In sum, the numbers as concrete figures and the traces of the chaos ruled by mathematics laws, appear through all the exhibition, or rather, along its contemporary artists, not the modern ones. The modern artists, —and modernity is already a word that expresses past, just like the term “future”— they worked geometry in a very different way. The moderns, Ramírez-Villamizar or Jesús Rafael Soto, do not trace a geometry full of tangible foodprints, of the city, of its chaos, but a geometry that opens like a window to an immaculate forecast. For the moderns, geometric art is full of future, for the contemporaries, geometric art is full of past, full of other paths distinct to utopie, to abstract mathematics and empty numbers.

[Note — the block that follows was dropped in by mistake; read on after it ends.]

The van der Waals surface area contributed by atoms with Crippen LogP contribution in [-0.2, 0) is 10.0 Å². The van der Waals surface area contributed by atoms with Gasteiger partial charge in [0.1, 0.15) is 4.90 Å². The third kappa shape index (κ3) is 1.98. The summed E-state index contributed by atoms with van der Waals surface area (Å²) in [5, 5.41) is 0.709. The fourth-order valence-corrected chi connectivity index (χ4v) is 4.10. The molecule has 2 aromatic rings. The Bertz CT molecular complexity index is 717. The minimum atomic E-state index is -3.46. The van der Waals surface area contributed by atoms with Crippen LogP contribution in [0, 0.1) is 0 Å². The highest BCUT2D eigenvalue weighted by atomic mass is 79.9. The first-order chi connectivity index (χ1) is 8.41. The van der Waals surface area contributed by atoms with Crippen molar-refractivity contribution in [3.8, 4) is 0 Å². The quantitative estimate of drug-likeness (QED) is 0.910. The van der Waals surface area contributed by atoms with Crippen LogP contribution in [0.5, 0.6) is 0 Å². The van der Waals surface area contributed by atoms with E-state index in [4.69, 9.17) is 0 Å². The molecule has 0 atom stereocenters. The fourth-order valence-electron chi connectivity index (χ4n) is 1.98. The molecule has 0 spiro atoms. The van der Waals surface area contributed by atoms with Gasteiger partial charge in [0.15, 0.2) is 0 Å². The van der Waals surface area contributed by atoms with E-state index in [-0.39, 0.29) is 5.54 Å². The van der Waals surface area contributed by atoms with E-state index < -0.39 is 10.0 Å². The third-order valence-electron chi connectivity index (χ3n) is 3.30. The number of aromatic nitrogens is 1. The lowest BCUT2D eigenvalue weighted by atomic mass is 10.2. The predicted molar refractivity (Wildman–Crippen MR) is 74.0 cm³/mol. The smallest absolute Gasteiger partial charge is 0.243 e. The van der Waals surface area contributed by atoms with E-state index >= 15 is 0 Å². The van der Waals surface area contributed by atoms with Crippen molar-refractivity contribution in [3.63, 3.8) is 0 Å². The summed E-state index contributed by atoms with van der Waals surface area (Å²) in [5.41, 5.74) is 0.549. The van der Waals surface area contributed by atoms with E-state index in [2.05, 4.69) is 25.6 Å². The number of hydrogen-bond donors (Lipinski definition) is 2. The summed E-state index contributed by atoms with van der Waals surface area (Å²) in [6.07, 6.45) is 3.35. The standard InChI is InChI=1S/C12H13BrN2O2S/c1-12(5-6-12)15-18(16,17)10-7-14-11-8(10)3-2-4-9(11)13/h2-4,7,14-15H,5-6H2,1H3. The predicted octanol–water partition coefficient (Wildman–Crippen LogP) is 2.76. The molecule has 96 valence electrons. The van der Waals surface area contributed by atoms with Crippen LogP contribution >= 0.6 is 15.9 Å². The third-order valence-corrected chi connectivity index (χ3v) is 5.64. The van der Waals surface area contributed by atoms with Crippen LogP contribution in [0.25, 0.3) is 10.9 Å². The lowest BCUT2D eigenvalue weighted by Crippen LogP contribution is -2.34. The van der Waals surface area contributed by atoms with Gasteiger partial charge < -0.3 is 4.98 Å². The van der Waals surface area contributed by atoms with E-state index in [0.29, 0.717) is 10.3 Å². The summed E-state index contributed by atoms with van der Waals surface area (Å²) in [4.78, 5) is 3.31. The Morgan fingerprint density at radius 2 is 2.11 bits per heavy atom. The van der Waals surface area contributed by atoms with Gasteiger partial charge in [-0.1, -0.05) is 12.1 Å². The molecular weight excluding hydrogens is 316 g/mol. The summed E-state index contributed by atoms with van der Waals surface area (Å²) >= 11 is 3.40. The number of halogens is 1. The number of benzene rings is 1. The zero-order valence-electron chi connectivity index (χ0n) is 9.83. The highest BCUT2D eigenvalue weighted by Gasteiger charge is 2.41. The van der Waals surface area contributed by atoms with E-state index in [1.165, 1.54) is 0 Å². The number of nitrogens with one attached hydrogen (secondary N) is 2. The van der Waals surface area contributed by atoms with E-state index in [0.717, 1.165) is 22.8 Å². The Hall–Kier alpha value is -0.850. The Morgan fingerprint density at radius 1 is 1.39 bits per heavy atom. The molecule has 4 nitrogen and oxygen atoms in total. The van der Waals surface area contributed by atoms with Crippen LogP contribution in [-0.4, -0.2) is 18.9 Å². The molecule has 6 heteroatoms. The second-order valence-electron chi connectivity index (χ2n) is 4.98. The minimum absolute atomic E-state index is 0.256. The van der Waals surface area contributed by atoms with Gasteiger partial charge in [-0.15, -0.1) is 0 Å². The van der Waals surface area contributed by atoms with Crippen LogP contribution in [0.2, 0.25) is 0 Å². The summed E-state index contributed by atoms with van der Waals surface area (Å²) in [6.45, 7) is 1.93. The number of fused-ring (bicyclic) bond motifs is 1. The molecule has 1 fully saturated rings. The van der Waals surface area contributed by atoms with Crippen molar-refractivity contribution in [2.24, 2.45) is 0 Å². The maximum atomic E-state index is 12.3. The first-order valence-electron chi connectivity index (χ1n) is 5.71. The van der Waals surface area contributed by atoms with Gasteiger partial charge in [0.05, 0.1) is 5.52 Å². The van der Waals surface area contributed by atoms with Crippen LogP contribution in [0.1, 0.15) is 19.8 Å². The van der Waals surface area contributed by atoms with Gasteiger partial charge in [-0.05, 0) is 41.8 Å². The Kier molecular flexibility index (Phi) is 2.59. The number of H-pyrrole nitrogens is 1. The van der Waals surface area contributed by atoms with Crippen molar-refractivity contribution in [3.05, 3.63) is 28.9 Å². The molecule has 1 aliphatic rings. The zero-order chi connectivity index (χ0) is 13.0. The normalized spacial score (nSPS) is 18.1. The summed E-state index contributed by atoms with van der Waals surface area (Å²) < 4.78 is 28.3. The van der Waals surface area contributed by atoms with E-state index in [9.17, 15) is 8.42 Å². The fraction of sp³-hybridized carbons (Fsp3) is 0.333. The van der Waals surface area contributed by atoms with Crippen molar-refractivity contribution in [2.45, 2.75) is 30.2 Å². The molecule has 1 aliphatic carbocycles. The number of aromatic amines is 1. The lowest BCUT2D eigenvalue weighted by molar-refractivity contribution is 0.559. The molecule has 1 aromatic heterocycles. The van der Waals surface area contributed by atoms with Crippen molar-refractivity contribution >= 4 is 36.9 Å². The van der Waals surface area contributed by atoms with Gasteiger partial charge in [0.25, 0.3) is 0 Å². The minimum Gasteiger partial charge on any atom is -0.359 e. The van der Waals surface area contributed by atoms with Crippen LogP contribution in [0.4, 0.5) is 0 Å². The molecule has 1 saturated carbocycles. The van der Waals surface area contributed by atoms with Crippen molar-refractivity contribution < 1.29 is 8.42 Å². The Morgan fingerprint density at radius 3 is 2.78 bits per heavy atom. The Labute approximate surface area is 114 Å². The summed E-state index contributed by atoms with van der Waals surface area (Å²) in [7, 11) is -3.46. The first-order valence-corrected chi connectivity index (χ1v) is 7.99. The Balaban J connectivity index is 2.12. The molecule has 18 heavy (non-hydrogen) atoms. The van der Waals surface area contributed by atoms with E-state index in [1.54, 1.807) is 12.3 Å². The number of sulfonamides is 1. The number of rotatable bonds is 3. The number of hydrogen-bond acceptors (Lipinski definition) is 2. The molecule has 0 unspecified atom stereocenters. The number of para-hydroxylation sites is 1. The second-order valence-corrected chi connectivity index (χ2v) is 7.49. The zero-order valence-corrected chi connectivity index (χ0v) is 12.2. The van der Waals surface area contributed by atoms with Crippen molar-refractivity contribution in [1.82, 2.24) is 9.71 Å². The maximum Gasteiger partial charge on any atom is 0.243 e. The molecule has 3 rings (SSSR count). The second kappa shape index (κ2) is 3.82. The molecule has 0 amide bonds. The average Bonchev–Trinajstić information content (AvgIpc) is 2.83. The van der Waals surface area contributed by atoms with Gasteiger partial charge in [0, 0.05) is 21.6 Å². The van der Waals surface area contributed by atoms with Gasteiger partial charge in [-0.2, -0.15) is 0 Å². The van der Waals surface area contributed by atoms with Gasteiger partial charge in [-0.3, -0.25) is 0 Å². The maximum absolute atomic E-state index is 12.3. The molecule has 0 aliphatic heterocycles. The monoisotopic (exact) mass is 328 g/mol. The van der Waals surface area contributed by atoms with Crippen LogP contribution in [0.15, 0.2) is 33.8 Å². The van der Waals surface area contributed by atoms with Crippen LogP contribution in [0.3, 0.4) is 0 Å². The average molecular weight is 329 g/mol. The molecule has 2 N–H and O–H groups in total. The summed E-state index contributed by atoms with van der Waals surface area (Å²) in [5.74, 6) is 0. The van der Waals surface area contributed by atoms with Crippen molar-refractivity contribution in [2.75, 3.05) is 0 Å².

Finally, Circle and square, the title of this exhibition is a quote from the movement founded by Torres-García in the 1930s. The proposed dichotomy is accurate, it's about the only two geometric figures that exist, in fact, there only exists one circle and one square, which we see from far or near. Nevertheless, its opposition is clear, the circle, the 1, it was already invented when we arrived in the world—the falling drops into the lake are in charge of declaring it—, while the square, the number 4, is our only contribution to the universe, that is why our life whirls in its tribute, it just takes to see the floor where your feet are and the canvases that spread through the living room.

Curator: Julia Buenaventura
Ph.D. in Architecture and Urbanism.